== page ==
SW 867 Critical Indigenous Analysis of Social Welfare Policy (3)
This course focuses on critical and theoretical analyses of historical and contemporary social welfare policies and practises affecting Indigenous people in Canada.  A wide array of Indigenous theory writings and public policies are introduced and reviewed to facilitate understanding of Indigenous and decolonizing frameworks for social welfare policy anaylsis. 

SW 872 Community Organizing & Social Work Practice (3)
This course explores various theories, principles, models and strategies of community organizing, and their importance for social work. Emphasis is placed on issues of power and the reallocation of power within society.

SW 873 Social Work Practice with Couples (3)
This is a graduate level course on social work practice with couples. This course is theory and practice driven and equips students with couple's therapy assessment and treatment skills. The course focuses on experiential learning and students will have multiple opportunities to practice counselling skills in class.

SW 876 Perspectives and Models of Social Work for Direct Practice (3)
Major SW practice perspectives/models are subject to a critical comparative analysis with respect to the epistemological background and the basic values and premises about people. Applicability of the major practice perspectives/models to SW practice is examined, with a concentrated focus on relevant approaches for differing situations of practice. 

SW 879 Social Work, Empowerment and Disability (3)
Drawing on a critical realist perspective, this course will examine a pluralist, engaged and nuanced approach to disability in relation to practice, policy, research and education. Key topics discussed will include dichotomies such as disabled people versus non-disabled people, identity politics, bioethics in disability, and care and social relationships.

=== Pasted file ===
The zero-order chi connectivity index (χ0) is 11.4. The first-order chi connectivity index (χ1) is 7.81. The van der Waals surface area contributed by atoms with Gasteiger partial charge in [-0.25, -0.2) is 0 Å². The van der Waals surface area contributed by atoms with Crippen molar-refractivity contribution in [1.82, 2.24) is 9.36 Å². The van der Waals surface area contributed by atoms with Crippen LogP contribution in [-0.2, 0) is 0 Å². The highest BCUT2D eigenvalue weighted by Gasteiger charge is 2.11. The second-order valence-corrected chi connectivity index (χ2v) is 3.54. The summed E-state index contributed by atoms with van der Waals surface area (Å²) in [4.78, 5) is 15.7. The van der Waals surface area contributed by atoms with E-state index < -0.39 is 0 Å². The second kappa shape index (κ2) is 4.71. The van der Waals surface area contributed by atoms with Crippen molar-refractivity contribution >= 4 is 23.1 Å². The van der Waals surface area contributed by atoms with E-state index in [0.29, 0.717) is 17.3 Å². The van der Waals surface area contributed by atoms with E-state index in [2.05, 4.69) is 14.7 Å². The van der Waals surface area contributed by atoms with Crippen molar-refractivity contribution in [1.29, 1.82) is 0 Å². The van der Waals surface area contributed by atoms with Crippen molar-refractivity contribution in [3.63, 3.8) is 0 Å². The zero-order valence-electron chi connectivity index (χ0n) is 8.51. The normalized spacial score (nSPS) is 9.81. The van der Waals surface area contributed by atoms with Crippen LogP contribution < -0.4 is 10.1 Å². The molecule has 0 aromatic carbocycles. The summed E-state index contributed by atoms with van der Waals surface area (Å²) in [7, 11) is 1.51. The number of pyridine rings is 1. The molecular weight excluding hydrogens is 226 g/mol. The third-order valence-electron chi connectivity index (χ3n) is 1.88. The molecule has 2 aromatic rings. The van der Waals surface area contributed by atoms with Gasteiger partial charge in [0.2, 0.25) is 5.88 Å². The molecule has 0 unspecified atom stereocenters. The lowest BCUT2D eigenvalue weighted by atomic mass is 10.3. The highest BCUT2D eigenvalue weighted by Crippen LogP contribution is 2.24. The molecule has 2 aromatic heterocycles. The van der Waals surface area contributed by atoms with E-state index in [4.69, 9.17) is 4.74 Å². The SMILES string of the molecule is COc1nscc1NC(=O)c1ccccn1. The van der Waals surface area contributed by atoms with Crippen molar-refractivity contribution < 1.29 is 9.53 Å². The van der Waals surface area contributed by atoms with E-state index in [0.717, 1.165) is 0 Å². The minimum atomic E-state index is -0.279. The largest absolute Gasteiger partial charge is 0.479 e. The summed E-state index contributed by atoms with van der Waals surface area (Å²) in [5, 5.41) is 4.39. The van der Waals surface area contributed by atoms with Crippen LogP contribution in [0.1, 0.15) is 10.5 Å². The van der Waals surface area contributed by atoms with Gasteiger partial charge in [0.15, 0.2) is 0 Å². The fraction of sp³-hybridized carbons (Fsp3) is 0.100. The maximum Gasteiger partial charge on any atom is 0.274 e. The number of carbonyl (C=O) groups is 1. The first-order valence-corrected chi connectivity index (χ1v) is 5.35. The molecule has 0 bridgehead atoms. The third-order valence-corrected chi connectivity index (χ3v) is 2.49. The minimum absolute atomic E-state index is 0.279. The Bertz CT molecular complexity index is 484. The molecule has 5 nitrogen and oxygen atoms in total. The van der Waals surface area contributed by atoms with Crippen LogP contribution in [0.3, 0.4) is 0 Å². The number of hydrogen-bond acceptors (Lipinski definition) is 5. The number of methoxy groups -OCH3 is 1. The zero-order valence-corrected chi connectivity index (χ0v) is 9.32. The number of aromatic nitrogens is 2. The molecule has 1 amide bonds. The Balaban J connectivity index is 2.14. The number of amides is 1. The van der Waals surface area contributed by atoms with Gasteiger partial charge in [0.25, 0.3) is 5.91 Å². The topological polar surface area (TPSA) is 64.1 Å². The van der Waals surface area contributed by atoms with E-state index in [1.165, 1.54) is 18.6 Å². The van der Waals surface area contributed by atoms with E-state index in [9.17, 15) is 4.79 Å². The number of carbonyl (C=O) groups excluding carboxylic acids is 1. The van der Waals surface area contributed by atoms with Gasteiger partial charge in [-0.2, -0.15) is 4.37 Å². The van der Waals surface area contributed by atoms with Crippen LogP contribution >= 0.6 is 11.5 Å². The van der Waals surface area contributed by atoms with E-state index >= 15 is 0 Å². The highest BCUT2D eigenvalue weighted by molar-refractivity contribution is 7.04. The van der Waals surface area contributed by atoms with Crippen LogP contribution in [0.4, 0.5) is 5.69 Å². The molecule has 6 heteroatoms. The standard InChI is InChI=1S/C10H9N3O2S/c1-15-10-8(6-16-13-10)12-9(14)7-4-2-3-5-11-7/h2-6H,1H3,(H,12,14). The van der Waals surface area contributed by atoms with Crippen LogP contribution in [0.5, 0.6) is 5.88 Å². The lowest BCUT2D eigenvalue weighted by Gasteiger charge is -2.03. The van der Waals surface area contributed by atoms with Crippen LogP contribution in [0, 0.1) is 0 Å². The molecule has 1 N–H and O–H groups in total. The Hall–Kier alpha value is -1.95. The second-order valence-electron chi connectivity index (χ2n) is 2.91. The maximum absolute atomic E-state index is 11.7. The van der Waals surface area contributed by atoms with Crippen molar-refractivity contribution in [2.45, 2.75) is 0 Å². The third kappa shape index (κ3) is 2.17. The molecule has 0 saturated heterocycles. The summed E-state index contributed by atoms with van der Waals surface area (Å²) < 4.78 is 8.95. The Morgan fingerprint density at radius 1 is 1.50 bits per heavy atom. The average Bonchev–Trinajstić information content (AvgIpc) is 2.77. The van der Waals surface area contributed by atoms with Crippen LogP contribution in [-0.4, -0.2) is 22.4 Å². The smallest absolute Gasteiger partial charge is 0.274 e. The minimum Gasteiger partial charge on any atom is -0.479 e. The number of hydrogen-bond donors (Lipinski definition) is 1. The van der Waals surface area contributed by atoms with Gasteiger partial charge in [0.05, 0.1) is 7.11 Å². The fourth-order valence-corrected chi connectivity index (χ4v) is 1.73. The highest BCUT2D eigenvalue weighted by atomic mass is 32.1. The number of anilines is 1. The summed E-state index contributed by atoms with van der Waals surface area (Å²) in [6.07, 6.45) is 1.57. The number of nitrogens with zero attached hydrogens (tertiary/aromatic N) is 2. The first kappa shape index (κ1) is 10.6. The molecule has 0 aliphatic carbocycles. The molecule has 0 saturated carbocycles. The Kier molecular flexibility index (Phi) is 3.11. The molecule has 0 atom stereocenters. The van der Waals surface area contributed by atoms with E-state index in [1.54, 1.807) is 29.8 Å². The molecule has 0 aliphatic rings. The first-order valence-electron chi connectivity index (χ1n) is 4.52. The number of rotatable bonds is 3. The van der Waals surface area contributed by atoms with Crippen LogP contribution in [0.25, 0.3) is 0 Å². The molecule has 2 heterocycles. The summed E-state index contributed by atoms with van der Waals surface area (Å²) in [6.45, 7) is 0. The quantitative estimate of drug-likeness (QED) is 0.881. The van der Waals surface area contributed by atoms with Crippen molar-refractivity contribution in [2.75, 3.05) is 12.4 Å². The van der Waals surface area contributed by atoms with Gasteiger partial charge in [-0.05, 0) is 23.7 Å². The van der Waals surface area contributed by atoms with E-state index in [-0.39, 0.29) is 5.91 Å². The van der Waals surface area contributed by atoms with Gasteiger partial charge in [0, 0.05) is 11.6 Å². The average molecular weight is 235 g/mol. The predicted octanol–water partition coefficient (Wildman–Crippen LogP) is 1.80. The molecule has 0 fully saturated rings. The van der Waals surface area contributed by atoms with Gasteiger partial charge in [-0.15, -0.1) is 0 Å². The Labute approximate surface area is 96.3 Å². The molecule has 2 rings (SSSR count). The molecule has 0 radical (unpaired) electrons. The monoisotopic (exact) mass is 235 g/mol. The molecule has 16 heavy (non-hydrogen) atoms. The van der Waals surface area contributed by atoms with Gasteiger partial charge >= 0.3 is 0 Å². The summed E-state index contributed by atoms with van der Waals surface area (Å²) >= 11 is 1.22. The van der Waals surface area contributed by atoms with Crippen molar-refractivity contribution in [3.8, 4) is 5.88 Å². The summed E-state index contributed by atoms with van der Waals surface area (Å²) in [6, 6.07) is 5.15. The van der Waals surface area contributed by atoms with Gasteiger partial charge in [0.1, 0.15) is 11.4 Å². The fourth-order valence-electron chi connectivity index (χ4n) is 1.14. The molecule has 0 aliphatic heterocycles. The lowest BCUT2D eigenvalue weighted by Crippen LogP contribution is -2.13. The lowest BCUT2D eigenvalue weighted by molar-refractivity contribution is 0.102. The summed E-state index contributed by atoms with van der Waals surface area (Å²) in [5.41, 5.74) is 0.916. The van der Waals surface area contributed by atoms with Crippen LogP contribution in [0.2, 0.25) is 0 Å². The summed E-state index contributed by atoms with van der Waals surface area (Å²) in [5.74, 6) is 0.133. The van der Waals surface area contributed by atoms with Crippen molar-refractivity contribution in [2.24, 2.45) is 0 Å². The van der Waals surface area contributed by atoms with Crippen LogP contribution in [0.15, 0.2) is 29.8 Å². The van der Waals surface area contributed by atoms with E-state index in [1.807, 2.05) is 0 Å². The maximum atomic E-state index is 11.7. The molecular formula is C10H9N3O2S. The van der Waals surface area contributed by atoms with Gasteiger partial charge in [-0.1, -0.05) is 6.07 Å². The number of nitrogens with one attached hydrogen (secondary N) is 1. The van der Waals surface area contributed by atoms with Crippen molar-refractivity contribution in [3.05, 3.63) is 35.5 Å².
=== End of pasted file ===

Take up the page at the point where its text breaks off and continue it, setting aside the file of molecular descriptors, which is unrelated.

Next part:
SW 880 Quantitative Methods in Social Work Research (3)
This course will provide an overview of design and methodology options in quantitative research with an emphasis on the application to social welfare policy and social work practice issues. In addition to methodological issues, the course will review the appropriate use and interpretation of statistical techniques in social work research.
Prerequisite: An undergraduate course in research methods (such as SW 451)

SW 881 Qualitative and Applied Research Methods (3)
This course is designed to develop a thorough knowledge and range of skills in the research methodologies of qualitative, applied, and participatory research and action research for use in social work practice situations. The course will review the foundations of qualitative research and their relevance to social work practice-based and knowledge building research.

SW 885 Thesis Proposal (3)
Students registered in the thesis route will complete a comprehensive thesis proposal.

SW 890AA-ZZ Directed Readings (3)
Directed individual reading courses on topics approved by the Supervisory Committee.

SW 900 MSW Practicum Report (3)
This consists of a written report and analysis of the practicum experience. Offered only for students admitted to the MSW program before Fall 2000.
Prerequisite: SW 904 and admission to the MSW program
Note: SW 900 and SW 904 are offered only to students who were admitted previous to Fall 2000. Program changes in Spring 2000 eliminated the need for these courses for students who are subsequently admitted.

SW 901 Thesis (1-15)
This is the student's MSW thesis. Students participate in a seminar as part of the thesis requirements.

SW 904 MSW Practicum (1-9)
Students will be involved in experimental field-based learning activities for the purpose of pursuing and developing practice and analysis skills related to significant areas of human services. Reflection-in-action and participatory research as a contribution to the acquiring of skills and concepts based on theory emerging out of practice and practice informing theory will be emphasized. Offered only for students admitted to the MSW program before Fall 2000.
Note: SW 900 and SW 904 are offered only to students who were admitted previous to Fall 2000. Program changes in Spring 2000 eliminated the need for these courses for students who are subsequently admitted.

SW 910 Research Practicum (3-12)
Registration for the project will follow the same pattern and conditions as the registration for a thesis. Projects are conducted in a field setting under the supervision of a social work professional associate.

SW 920 Field Practicum (3-12)
Students register in the practicum which will take place over one or two semesters in a social work practice setting under the supervision of an experienced social work field supervisor. Students work under the direction of a faculty member over the duration of the practicum.
Prerequisite: Completion of all required coursework for MSW unless approved by MSW chair.

Master of Indigenous Social Work

Program Description